I’m counting these two books as only one review because, while not in fact a series, the hat motif is a theme that the author/ illustrator seems to be exploring. My review will likely contain more words than the 2 books combined. A third Hat book called We Found A Hat was released in October 2016. It will be my Xmas gift to myself!
When I worked at the bookstore, I chose This Is Not My Hat book as my staff pick and sold it to anyone I could. I talked about it so much that when I Want My Hat Back appeared after I no longer worked there, a former colleague called me up to tell me I needed it. She was right.
This is not my hat.
The blurb of this book says it all: A small fish has stolen a hat. And he’ll probably get away with it. Probably.
I love this book. It is so simple and so wonderful. The illustrations are fantastic. They tell the story as much as the words do. The little fish narrates his crime and escape from the big fish that is the true owner of the Hat, while unbeknownst to him, he is being pursued and betrayed. Spoiler Alert: Things do not end well for the little fish-thief.
The author/ illustrator Jon Klassen won the Caldecott Medal for this book, which was a follow up to I Want My Hat Back. My heart belongs to This Is Not My Hat because I encountered it first, though.
I Want My Hat Back.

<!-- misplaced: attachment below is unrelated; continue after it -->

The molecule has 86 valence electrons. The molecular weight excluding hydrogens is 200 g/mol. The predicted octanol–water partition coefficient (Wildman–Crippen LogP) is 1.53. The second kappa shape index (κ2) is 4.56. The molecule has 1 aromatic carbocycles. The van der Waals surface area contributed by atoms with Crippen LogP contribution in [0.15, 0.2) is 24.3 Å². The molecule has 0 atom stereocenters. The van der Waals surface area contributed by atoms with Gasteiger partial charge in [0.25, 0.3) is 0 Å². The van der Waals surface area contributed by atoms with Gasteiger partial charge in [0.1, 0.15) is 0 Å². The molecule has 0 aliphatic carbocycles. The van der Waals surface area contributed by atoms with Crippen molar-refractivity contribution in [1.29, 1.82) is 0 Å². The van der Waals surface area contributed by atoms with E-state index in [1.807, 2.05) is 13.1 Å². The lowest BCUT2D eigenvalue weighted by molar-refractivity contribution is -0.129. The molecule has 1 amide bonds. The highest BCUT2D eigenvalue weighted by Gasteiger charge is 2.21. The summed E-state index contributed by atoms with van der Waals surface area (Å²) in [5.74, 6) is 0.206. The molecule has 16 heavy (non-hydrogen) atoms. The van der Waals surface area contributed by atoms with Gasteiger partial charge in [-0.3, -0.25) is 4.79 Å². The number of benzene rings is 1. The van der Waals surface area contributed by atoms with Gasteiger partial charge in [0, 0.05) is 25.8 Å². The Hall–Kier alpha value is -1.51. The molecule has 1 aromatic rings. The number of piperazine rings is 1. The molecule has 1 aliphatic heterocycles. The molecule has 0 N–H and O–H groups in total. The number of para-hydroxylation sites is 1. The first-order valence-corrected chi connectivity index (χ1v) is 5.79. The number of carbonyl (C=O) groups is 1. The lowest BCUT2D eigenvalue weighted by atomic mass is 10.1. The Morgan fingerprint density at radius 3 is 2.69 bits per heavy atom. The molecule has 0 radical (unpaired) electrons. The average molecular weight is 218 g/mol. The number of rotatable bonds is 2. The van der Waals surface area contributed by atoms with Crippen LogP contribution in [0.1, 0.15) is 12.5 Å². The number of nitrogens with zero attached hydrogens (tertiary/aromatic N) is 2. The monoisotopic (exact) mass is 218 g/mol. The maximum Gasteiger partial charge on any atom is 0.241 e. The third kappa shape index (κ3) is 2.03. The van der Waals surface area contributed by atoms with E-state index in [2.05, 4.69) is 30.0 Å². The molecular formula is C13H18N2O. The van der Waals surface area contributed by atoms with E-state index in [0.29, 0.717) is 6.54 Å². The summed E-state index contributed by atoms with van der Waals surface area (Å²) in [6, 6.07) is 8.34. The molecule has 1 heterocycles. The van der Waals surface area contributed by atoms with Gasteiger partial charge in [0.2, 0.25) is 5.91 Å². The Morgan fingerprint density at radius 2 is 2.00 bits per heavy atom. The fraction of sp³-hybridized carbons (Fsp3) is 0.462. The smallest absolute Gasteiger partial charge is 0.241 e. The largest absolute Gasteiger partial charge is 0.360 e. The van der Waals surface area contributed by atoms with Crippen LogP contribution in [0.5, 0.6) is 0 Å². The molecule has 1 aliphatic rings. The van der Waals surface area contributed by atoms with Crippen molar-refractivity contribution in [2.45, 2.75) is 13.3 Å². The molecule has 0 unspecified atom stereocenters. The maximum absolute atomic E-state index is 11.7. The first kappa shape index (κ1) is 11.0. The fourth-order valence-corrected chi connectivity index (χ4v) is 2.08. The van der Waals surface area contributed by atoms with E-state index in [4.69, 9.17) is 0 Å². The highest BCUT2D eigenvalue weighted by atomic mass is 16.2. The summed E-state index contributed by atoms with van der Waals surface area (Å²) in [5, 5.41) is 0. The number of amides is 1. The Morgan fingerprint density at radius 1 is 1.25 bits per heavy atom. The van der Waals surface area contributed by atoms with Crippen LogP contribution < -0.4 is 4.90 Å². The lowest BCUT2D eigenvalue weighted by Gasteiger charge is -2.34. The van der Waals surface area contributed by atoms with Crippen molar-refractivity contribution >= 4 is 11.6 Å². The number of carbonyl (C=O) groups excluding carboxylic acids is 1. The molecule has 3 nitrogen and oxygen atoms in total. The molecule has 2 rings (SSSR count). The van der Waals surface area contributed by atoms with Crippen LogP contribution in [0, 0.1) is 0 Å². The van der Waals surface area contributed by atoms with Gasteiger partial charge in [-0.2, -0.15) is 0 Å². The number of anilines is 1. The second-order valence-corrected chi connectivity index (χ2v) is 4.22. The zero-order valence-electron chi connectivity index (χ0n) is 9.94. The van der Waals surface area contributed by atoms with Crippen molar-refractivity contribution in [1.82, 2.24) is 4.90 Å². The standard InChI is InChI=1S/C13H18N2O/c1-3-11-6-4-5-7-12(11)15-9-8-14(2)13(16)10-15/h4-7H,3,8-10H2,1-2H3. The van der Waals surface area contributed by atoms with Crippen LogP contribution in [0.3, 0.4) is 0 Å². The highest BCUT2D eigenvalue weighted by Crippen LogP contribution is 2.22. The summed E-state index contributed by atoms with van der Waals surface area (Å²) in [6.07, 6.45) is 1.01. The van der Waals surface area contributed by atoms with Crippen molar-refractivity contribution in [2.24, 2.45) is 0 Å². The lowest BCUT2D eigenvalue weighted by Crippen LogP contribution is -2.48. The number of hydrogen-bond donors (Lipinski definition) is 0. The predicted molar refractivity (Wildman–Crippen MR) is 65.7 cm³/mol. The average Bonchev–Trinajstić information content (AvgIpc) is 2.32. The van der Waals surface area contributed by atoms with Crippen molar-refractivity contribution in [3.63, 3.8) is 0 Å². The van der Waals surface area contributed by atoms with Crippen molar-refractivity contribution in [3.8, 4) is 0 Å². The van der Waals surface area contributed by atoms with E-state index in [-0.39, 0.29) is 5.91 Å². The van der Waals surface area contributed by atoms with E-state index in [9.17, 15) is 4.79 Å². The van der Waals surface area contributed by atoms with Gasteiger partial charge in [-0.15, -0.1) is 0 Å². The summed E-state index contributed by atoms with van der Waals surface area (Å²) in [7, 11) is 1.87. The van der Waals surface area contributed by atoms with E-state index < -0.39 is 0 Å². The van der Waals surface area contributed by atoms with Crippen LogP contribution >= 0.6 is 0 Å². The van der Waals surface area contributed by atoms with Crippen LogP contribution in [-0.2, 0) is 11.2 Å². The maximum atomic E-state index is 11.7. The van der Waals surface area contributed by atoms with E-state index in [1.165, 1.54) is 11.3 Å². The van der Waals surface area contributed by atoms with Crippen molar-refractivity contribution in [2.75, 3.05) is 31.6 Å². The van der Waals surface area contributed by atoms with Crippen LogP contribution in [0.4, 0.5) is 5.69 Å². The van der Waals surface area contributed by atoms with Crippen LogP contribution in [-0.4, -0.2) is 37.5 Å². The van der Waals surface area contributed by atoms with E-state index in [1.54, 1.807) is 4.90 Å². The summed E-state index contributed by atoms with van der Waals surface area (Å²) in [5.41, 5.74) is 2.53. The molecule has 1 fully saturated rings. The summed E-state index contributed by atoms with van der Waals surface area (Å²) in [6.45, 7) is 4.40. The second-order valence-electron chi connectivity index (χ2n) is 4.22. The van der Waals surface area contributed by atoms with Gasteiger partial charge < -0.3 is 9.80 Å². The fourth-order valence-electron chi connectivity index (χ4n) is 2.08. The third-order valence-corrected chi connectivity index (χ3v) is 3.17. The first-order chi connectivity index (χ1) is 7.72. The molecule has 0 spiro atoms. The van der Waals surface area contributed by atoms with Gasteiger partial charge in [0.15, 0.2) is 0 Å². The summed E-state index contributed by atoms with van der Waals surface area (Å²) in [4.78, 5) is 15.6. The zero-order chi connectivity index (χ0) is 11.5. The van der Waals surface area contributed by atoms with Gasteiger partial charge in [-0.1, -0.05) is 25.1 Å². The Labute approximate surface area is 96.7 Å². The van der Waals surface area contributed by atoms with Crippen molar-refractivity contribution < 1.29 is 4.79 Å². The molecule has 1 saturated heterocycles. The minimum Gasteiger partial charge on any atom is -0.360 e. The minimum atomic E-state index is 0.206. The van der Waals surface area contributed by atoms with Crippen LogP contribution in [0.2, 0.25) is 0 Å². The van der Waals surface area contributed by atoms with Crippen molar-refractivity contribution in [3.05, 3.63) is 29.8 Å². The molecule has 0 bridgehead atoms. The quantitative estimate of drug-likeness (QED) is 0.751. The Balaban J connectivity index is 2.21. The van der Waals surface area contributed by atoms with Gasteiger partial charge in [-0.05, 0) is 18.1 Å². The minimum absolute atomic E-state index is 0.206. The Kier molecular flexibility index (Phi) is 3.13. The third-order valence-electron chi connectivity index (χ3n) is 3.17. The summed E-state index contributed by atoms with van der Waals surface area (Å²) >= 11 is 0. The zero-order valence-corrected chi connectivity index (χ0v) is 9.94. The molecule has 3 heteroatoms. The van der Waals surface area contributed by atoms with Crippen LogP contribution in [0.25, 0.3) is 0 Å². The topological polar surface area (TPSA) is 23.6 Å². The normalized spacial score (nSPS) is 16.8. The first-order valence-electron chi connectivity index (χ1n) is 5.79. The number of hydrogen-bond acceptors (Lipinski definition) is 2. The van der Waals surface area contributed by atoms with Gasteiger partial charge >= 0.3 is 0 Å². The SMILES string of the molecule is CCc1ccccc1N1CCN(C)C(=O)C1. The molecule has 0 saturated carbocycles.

This is the story of a bear who has lost his hat and wants it back. As he searches, he questions animals he encounters about his missing hat. Most of them answer him honestly about their knowledge of his hat and hats in general, except one shady character… Spoiler Alert: The bear gets his hat back. The shady character does not fare well.
What I love about these books are how the illustrations and words work together to create a kind of clever adult undercurrent to the story. The thieves both get their come-uppance at the hands of their victims. The bear is clearly a little, shall we say, chubbier? after he confronts the thief, who is never seen again. This ending was considered controversial, but the author has said that he saw no other way for it to end. I don’t think it’s particularly surprising and in no way is it apparent to a child what has happened. Not that I think it would be a problem for a child, to be honest. Kids are pretty blood thirsty and appreciate well-deserved justice, in my experience.